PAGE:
UCI Seeks Information From 38 More Fertility Patients
UC Irvine officials sent letters to another 38 women late Tuesday night, informing them they may have been donors or recipients of stolen eggs and embryos at two Orange County fertility clinics.
Tuesday’s mailing brings to 93 the number of women notified by letter that they may be possible victims in an egg-swapping scheme at UCI’s fertility clinic. UCI officials are still trying to locate another 211 former patients, who also may be victims.
The tally far exceeds estimates released this summer by UCI officials, who speculated there were 35 possible victims.
“I keep thinking we must be at the end of this,” said Thomas Cesario, dean of UCI’s College of Medicine. “But I don’t know what to expect.”
Three doctors at clinics in Orange and Garden Grove have been accused by the University of California of stealing patients’ eggs and embryos and giving them to other women. The university also has accused the doctors--Ricardo H. Asch, Jose P. Balmaceda and Sergio C. Stone--of pocketing university funds, defrauding insurance companies and engaging in research misconduct. The doctors deny any deliberate wrongdoing.
In all, UCI either has contacted or is trying to contact 304 patients based on two sources. The first derives from a seven-page list prepared by a fertility clinic embryologist, which yielded 210 names. That list had been in the hands of university-hired attorneys since early October, but was overlooked for more than a month.
The second source is assorted documents that provided 94 additional names, UCI officials say.
But UCI officials emphasize they don’t know for certain whether any of the 304 women are actual victims of an unapproved egg transfer.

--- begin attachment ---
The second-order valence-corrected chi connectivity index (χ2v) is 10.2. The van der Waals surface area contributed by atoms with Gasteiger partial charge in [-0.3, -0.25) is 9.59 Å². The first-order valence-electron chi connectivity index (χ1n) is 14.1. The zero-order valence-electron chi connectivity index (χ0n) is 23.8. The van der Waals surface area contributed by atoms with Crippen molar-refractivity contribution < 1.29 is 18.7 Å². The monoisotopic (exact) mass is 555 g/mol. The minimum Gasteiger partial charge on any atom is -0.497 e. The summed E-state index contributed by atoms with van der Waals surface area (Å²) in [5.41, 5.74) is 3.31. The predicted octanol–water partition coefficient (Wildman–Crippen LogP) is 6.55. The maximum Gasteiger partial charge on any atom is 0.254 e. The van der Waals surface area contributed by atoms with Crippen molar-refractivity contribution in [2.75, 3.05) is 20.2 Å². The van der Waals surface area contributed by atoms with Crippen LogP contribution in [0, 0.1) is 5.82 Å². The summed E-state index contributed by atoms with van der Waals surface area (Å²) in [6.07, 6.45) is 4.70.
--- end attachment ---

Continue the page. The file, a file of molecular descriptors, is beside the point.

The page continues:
“We hope that as we contact patients, they will be able to provide information to determine if the transfers were consensual,” said UCI Chancellor Laurel L. Wilkening, in a prepared statement released Wednesday.
UCI officials will say only that the letters ask the recipients to contact the university for the “opportunity to discuss their fertility treatment and to offer them assistance,” said Fran Tardiff, a UCI spokeswoman.
In response to the letters thus far, 16 patients are scheduling appointments with UCI officials to review their treatment at the former Center for Reproductive Health. UCI officials already have met with two other patients.
UCI officials, who hired a private detective earlier this month, said they will continue to track down the remaining patients on the two lists.
Asch is now practicing medicine in a Mexican clinic, and Balmaceda has returned to his native Chile. Both have sold their homes in the United States. Although the doctors are under criminal investigation by federal authorities, no charges have been filed against them. Stone is still living in Orange County.
Former patients who have questions about their experience at the clinics may call the UCI hot line at (714) 456-8906.